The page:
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T

team management:

a diabetes treatment approach in which medical care is provided by a team of health care professionals including a doctor, a dietitian, a nurse, a diabetes educator, and others. The team act as advisers to the person with diabetes.

thiazolidinedione (THIGH-uh-ZOH-lih-deen-DYE-own):

a class of oral medicine for type 2 diabetes that helps insulin take glucose from the blood into the cells for energy by making cells more sensitive to insulin. (Generic names: pioglitazone and rosiglitazone.)

tight control:

see intensive therapy.

tolazamide (tohl-AH-zah-mide):

an oral medicine used to treat type 2 diabetes. It lowers blood glucose by helping the pancreas make more insulin and by helping the body better use the insulin it makes. Belongs to the class of medicines called sulfonylureas. (Brand name: Tolinase.)

tolbutamide (tohl-BYOO-tah-mide):

an oral medicine used to treat type 2 diabetes. It lowers blood glucose by helping the pancreas make more insulin and by helping the body better use the insulin it makes. Belongs to the class of medicines called sulfonylureas. (Brand name: Orinase.)

Tolinase:

see tolazamide.

triglyceride (try-GLISS-er-ide):

the storage form of fat in the body. High triglyceride levels may occur when diabetes is out of control.

type 1 diabetes:

a condition characterized by high blood glucose levels caused by a total lack of insulin. Occurs when the body's immune system attacks the insulin-producing beta cells in the pancreas and destroys them. The pancreas then produces little or no insulin. Type 1 diabetes develops most often in young people but can appear in adults.

type 2 diabetes:

a condition characterized by high blood glucose levels caused by either a lack of insulin or the body's inability to use insulin efficiently. Type 2 diabetes develops most often in middle-aged and older adults but can appear in young people.

type I diabetes:

former term for type 1 diabetes.

type II diabetes:

former term for type 2 diabetes.

U

UKPDS:

see United Kingdom Prospective Diabetes Study.

ulcer (UL-sur):

a deep open sore or break in the skin.

ultralente (UL-truh-LEN-tay) insulin:

long-acting insulin. On average, ultralente insulin starts to lower blood glucose within 4 to 6 hours after injection. It has its strongest effect 10 to 18 hours after injection but keeps working 24 to 28 hours after injection. Also called U insulin.

unit of insulin:

the basic measure of insulin. U-100 insulin means 100 units of insulin per milliliter (mL) or cubic centimeter (cc) of solution. Most insulin made today in the United States is U-100.

United Kingdom Prospective Diabetes Study (UKPDS):

a study in England, conducted from 1977 to 1997 in people with type 2 diabetes. The study showed that if people lowered their blood glucose, they lowered their risk of eye disease and kidney damage. In addition, those with type 2 diabetes and hypertension who lowered their blood pressure also reduced their risk of stroke, eye damage, and death from long-term complications.

U-100:

see unit of insulin.

urea (yoo-REE-uh):

a waste product found in the blood that results from the normal breakdown of protein in the liver. Urea is normally removed from the blood by the kidneys and then excreted in the urine.

uremia (yoo-REE-mee-ah):

the illness associated with the buildup of urea in the blood because the kidneys are not working effectively. Symptoms include nausea, vomiting, loss of appetite, weakness, and mental confusion.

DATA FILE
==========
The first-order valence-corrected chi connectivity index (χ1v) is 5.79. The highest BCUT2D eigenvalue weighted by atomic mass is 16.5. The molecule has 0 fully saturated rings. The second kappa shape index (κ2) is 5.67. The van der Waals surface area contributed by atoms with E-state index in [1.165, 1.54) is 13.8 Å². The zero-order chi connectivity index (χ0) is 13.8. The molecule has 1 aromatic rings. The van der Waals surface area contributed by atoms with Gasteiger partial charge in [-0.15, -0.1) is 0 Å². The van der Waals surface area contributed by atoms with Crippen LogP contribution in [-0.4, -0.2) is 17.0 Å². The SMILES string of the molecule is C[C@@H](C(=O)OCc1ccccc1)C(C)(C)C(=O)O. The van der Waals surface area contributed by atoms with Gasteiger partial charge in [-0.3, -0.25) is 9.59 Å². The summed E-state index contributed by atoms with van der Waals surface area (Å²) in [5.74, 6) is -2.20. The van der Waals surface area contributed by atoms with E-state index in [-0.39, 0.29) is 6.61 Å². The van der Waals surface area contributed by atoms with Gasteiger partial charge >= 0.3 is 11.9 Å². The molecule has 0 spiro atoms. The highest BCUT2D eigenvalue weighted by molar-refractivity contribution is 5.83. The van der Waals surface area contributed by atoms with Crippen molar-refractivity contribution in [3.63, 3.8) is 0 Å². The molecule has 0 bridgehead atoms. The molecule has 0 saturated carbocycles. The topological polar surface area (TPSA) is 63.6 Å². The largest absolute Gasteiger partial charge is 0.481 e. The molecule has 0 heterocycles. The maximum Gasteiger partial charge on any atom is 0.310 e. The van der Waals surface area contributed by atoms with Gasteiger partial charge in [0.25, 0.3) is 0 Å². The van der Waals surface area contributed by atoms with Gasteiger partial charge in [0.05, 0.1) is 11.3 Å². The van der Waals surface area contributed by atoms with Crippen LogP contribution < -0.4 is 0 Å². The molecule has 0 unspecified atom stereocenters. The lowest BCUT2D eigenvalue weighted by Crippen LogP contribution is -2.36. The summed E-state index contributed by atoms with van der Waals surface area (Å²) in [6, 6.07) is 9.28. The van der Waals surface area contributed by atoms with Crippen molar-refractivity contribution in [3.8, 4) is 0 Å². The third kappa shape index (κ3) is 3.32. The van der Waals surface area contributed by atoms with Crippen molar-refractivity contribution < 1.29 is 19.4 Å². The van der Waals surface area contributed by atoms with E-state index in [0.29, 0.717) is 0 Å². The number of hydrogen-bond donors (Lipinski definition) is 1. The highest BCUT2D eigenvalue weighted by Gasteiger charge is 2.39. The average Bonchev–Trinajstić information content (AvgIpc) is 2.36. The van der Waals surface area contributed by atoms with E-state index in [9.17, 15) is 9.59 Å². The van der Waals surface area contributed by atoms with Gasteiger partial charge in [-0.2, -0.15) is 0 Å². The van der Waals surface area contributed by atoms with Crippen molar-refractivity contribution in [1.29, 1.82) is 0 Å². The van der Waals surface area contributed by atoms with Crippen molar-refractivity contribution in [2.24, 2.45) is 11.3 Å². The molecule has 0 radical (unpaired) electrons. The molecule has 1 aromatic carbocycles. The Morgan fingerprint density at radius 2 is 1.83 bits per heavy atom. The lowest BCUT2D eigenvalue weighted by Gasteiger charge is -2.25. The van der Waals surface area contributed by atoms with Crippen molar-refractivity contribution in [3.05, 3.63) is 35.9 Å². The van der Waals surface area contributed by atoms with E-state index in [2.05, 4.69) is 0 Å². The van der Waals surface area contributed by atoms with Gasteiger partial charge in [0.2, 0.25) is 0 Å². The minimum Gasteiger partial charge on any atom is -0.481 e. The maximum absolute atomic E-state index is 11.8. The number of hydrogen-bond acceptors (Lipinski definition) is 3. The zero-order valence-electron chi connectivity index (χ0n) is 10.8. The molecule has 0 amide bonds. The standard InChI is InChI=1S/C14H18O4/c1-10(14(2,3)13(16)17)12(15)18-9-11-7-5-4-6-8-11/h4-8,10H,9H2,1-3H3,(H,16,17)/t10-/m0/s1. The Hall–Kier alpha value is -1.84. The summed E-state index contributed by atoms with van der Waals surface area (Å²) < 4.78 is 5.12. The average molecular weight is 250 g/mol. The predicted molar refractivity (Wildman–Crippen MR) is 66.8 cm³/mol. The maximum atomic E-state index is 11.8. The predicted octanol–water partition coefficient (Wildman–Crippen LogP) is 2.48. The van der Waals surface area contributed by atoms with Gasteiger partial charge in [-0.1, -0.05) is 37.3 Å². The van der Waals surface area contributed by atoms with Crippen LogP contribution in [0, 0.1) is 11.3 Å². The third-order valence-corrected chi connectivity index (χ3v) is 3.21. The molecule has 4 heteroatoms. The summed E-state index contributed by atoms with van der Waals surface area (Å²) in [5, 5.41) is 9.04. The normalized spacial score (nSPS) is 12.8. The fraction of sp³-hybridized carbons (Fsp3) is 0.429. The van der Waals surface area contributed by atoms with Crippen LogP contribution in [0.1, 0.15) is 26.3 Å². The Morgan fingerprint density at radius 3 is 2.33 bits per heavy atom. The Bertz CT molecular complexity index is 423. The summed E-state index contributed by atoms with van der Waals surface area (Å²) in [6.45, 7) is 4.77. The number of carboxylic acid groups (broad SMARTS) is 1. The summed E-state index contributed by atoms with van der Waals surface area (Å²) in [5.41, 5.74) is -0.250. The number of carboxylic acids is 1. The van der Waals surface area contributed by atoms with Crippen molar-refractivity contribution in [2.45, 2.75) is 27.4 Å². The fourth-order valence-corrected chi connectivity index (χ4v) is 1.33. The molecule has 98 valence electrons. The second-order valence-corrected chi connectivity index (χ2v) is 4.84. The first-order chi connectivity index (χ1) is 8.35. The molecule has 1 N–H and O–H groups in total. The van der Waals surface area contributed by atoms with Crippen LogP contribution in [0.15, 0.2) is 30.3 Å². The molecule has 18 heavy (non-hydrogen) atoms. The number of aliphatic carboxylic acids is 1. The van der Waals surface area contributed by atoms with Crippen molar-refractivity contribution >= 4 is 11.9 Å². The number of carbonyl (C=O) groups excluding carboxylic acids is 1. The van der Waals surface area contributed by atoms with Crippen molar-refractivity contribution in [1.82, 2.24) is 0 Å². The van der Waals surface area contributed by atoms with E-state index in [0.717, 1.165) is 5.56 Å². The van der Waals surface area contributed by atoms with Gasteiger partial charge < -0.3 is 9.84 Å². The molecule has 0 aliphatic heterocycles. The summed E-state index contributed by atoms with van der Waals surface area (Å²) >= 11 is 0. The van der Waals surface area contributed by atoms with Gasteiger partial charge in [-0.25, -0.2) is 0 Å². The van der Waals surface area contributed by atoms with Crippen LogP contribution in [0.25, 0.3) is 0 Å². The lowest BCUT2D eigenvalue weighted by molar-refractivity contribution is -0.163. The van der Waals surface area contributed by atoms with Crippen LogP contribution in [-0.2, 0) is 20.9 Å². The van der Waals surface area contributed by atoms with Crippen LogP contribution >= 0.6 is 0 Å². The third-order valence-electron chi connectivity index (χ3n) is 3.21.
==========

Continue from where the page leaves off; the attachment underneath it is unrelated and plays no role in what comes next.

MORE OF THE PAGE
urine:

the liquid waste product filtered from the blood by the kidneys, stored in the bladder, and expelled from the body by the act of urinating.

urine testing:

also called urinalysis; a test of a urine sample to diagnose diseases of the urinary system and other body systems. In people with diabetes, a doctor may check for

1. Glucose, a sign of diabetes or other diseases.
2. Protein, a sign of kidney damage, or nephropathy. (Also see albuminuria.)
3. White blood cells, a sign of urinary tract infection.
4. Ketones, a sign of diabetic ketoacidosis or other conditions.

Urine may also be checked for signs of bleeding. Some tests use a single urine sample. For others, 24-hour collection may be needed. And sometimes a sample is "cultured" to see exactly what type of bacteria grows.

urologist (yoo-RAH-luh-jist):

a doctor who treats people who have urinary tract problems. A urologist also cares for men who have problems with their genital organs, such as impotence.

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V

vascular (VAS-kyoo-ler):

relating to the body's blood vessels.

Vascular system

Vascular system

vein:

a blood vessel that carries blood to the heart.

very-long-acting insulin:

a type of insulin that starts to lower blood glucose within 1 hour after injection and keeps working evenly for 24 hours after injection. See glargine insulin.

very-low-density lipoprotein (VLDL) cholesterol:

a form of cholesterol in the blood; high levels may be related to cardiovascular disease.

vitrectomy (vih-TREK-tuh-mee):

surgery to restore sight in which the surgeon removes the cloudy vitreous humor in the eye and replaces it with a salt solution.

vitreous (VIH-tree-us) humor:

the clear gel that lies behind the eye's lens and in front of the retina.

VLDL cholesterol:

see very-low-density lipoprotein cholesterol.

void:

to urinate; to empty the bladder.

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W

wound care:

steps taken to ensure that a wound such as a foot ulcer heals correctly. People with diabetes need to take special precautions so wounds do not become infected.

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X

xylitol (ZY-lih-tall):

a carbohydrate-based sweetener found in plants and used as a substitute for sugar; provides calories. Found in some mints and chewing gum.

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